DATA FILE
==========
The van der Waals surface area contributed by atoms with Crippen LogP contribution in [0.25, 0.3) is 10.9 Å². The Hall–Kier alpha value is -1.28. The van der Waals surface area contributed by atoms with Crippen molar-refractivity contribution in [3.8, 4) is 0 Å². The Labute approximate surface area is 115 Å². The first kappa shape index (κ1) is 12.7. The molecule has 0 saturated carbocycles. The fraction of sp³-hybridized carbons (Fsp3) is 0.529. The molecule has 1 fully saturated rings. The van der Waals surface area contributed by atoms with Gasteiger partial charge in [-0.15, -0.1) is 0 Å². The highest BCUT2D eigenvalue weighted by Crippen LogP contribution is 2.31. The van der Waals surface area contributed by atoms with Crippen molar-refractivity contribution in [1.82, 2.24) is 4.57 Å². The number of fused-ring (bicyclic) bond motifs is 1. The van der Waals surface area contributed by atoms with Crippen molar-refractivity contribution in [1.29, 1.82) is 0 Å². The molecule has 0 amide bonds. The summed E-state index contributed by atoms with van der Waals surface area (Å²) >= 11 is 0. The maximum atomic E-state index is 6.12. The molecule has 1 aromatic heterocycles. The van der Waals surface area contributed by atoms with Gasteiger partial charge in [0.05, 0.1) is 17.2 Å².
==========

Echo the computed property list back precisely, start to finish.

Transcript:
The van der Waals surface area contributed by atoms with Crippen LogP contribution in [0.25, 0.3) is 10.9 Å². The Hall–Kier alpha value is -1.28. The van der Waals surface area contributed by atoms with Crippen molar-refractivity contribution in [3.8, 4) is 0 Å². The Labute approximate surface area is 115 Å². The first kappa shape index (κ1) is 12.7. The molecule has 0 saturated carbocycles. The fraction of sp³-hybridized carbons (Fsp3) is 0.529. The molecule has 1 fully saturated rings. The van der Waals surface area contributed by atoms with Gasteiger partial charge in [-0.15, -0.1) is 0 Å². The highest BCUT2D eigenvalue weighted by Crippen LogP contribution is 2.31. The van der Waals surface area contributed by atoms with Crippen molar-refractivity contribution in [1.82, 2.24) is 4.57 Å². The number of fused-ring (bicyclic) bond motifs is 1. The van der Waals surface area contributed by atoms with Crippen molar-refractivity contribution in [1.29, 1.82) is 0 Å². The molecule has 0 amide bonds. The summed E-state index contributed by atoms with van der Waals surface area (Å²) >= 11 is 0. The maximum atomic E-state index is 6.12. The molecule has 1 aromatic heterocycles. The van der Waals surface area contributed by atoms with Gasteiger partial charge in [0.05, 0.1) is 17.2 Å².